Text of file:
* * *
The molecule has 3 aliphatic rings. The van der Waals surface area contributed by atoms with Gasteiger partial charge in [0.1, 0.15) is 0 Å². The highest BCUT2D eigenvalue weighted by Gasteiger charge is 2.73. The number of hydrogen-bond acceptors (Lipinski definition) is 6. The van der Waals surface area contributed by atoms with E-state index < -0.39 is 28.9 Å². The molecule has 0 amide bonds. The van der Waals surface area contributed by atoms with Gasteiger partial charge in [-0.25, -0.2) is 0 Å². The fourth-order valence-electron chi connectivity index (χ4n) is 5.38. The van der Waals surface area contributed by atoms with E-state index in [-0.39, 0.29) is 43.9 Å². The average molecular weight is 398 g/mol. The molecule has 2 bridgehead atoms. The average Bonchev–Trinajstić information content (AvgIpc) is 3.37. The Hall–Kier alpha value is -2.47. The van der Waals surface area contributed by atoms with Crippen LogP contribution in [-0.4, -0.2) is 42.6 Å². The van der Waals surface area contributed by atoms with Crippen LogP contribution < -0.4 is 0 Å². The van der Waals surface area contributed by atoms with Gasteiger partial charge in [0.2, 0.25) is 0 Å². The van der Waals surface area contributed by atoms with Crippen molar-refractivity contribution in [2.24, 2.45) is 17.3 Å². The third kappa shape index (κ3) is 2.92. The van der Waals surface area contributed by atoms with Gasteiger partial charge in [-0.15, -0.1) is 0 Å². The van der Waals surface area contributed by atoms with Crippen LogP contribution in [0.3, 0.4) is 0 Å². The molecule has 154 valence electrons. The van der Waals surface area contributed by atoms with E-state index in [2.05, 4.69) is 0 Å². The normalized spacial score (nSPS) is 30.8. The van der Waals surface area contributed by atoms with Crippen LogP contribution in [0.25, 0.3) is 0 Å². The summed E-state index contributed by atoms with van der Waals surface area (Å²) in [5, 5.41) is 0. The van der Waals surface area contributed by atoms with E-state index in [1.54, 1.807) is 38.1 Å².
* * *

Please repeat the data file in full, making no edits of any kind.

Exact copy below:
The molecule has 3 aliphatic rings. The van der Waals surface area contributed by atoms with Gasteiger partial charge in [0.1, 0.15) is 0 Å². The highest BCUT2D eigenvalue weighted by Gasteiger charge is 2.73. The number of hydrogen-bond acceptors (Lipinski definition) is 6. The van der Waals surface area contributed by atoms with E-state index < -0.39 is 28.9 Å². The molecule has 0 amide bonds. The van der Waals surface area contributed by atoms with Gasteiger partial charge in [-0.25, -0.2) is 0 Å². The fourth-order valence-electron chi connectivity index (χ4n) is 5.38. The van der Waals surface area contributed by atoms with E-state index in [-0.39, 0.29) is 43.9 Å². The average molecular weight is 398 g/mol. The molecule has 2 bridgehead atoms. The average Bonchev–Trinajstić information content (AvgIpc) is 3.37. The Hall–Kier alpha value is -2.47. The van der Waals surface area contributed by atoms with Crippen LogP contribution in [-0.4, -0.2) is 42.6 Å². The van der Waals surface area contributed by atoms with Crippen LogP contribution < -0.4 is 0 Å². The van der Waals surface area contributed by atoms with Gasteiger partial charge in [0.2, 0.25) is 0 Å². The van der Waals surface area contributed by atoms with Crippen molar-refractivity contribution in [2.24, 2.45) is 17.3 Å². The third kappa shape index (κ3) is 2.92. The van der Waals surface area contributed by atoms with Gasteiger partial charge in [-0.15, -0.1) is 0 Å². The van der Waals surface area contributed by atoms with Crippen LogP contribution in [0.3, 0.4) is 0 Å². The molecule has 154 valence electrons. The van der Waals surface area contributed by atoms with E-state index in [2.05, 4.69) is 0 Å². The normalized spacial score (nSPS) is 30.8. The van der Waals surface area contributed by atoms with Crippen LogP contribution in [0.25, 0.3) is 0 Å². The summed E-state index contributed by atoms with van der Waals surface area (Å²) in [5, 5.41) is 0. The van der Waals surface area contributed by atoms with E-state index in [1.54, 1.807) is 38.1 Å².